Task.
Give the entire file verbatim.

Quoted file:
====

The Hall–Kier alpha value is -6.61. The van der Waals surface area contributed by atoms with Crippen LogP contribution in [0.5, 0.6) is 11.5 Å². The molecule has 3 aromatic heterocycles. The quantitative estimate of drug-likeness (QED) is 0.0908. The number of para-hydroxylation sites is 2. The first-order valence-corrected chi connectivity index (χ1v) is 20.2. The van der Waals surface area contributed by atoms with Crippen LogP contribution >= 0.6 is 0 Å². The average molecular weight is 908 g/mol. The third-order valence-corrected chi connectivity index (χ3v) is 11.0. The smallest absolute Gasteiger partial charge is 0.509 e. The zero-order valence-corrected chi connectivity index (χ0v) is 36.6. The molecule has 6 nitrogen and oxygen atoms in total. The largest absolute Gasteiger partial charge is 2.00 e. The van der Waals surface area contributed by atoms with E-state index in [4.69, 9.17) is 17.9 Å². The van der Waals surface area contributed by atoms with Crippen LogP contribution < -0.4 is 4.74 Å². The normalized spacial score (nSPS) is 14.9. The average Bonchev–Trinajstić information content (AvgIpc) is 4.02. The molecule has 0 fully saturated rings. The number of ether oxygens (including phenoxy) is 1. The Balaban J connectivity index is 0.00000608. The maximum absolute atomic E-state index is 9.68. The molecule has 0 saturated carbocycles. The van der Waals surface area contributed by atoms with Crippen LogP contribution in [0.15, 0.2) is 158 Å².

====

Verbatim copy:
The Hall–Kier alpha value is -6.61. The van der Waals surface area contributed by atoms with Crippen LogP contribution in [0.5, 0.6) is 11.5 Å². The molecule has 3 aromatic heterocycles. The quantitative estimate of drug-likeness (QED) is 0.0908. The number of para-hydroxylation sites is 2. The first-order valence-corrected chi connectivity index (χ1v) is 20.2. The van der Waals surface area contributed by atoms with Crippen LogP contribution >= 0.6 is 0 Å². The average molecular weight is 908 g/mol. The third-order valence-corrected chi connectivity index (χ3v) is 11.0. The smallest absolute Gasteiger partial charge is 0.509 e. The zero-order valence-corrected chi connectivity index (χ0v) is 36.6. The molecule has 6 nitrogen and oxygen atoms in total. The largest absolute Gasteiger partial charge is 2.00 e. The van der Waals surface area contributed by atoms with E-state index in [4.69, 9.17) is 17.9 Å². The van der Waals surface area contributed by atoms with Crippen LogP contribution < -0.4 is 4.74 Å². The normalized spacial score (nSPS) is 14.9. The average Bonchev–Trinajstić information content (AvgIpc) is 4.02. The molecule has 0 fully saturated rings. The number of ether oxygens (including phenoxy) is 1. The Balaban J connectivity index is 0.00000608. The maximum absolute atomic E-state index is 9.68. The molecule has 0 saturated carbocycles. The van der Waals surface area contributed by atoms with Crippen LogP contribution in [0.15, 0.2) is 158 Å².